What an excellent interview to share on Martin Luther King Jr. Day today. And as Kendi states in his last sentence in that interview, “If an 83-year-old can do that…

The rest of us . . .

Should be able . . .

To do it, too . . . .

YouTube Video:  “Bleed the Same,” by Mandisa featuring Kirk Franklin and TobyMac:

Photo #1 credit here
Photo #2 credit here
Photo #3 credit here
Photo #4 credit here

A Psalm for 2020

We are now several days into the new year of 2020, and this is my first blog post for the year. To start the year off, here is a psalm that is a great way to get it headed in the right direction. It is, appropriately, Psalm 20, a psalm of David. Here is that psalm in several different Bible versions:

Psalm 20 (NKJV)–The Assurance of God’s Saving Work

May the Lord answer you in the day of trouble;
May the name of the God of Jacob [a]defend you;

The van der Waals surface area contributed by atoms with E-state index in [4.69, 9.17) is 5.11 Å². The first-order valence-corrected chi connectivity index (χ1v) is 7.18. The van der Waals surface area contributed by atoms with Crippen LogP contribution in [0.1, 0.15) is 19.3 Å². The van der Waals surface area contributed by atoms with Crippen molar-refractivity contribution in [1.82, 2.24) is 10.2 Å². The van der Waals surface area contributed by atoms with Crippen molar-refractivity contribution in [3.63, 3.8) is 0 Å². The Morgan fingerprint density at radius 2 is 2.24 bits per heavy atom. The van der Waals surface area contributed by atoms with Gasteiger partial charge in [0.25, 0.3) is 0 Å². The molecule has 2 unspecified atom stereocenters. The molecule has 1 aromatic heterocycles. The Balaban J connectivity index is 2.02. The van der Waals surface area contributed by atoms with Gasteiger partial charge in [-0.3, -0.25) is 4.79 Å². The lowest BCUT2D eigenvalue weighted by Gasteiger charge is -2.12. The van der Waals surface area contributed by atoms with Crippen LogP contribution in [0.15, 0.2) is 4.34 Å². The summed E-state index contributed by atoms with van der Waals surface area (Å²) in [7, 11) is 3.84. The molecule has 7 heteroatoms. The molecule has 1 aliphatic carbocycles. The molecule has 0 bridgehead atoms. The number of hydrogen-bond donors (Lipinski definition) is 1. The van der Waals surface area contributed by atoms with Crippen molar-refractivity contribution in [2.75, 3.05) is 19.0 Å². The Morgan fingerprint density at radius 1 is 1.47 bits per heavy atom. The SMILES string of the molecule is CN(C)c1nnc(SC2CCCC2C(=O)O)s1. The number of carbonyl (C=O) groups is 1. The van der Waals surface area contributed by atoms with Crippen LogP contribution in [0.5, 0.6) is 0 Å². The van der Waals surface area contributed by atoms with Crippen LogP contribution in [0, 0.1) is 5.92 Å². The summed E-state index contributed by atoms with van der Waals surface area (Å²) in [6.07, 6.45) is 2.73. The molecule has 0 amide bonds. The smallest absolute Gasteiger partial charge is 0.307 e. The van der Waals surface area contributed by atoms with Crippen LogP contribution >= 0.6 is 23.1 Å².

May He send you help from the sanctuary,

And strengthen you out of Zion;
May He remember all your offerings,

And accept your burnt sacrifice. Selah

May He grant you according to your heart’s desire,
And fulfill all your purpose.
We will rejoice in your salvation,
And in the name of our God we will set up our banners!
May the Lord fulfill all your petitions.

Now I know that the Lord saves His anointed;
He will answer him from His holy heaven
With the saving strength of His right hand.

Some trust in chariots, and some in horses;
But we will remember the name of the Lord our God.
They have bowed down and fallen;
But we have risen and stand upright.

Save, Lord!
May the King answer us when we call.

Psalm 20 (ESV)–Trust in the Name of the Lord Our God

May the Lord answer you in the day of trouble!
    May the name of the God of Jacob protect you!
May he send you help from the sanctuary
    and give you support from Zion!
May he remember all your offerings
    and regard with favor your burnt sacrifices! Selah

May he grant you your heart’s desire
    and fulfill all your plans!
May we shout for joy over your salvation,
    and in the name of our God set up our banners!
May the Lord fulfill all your petitions!

Now I know that the Lord saves his anointed;
    he will answer him from his holy heaven
    with the saving might of his right hand.
Some trust in chariots and some in horses,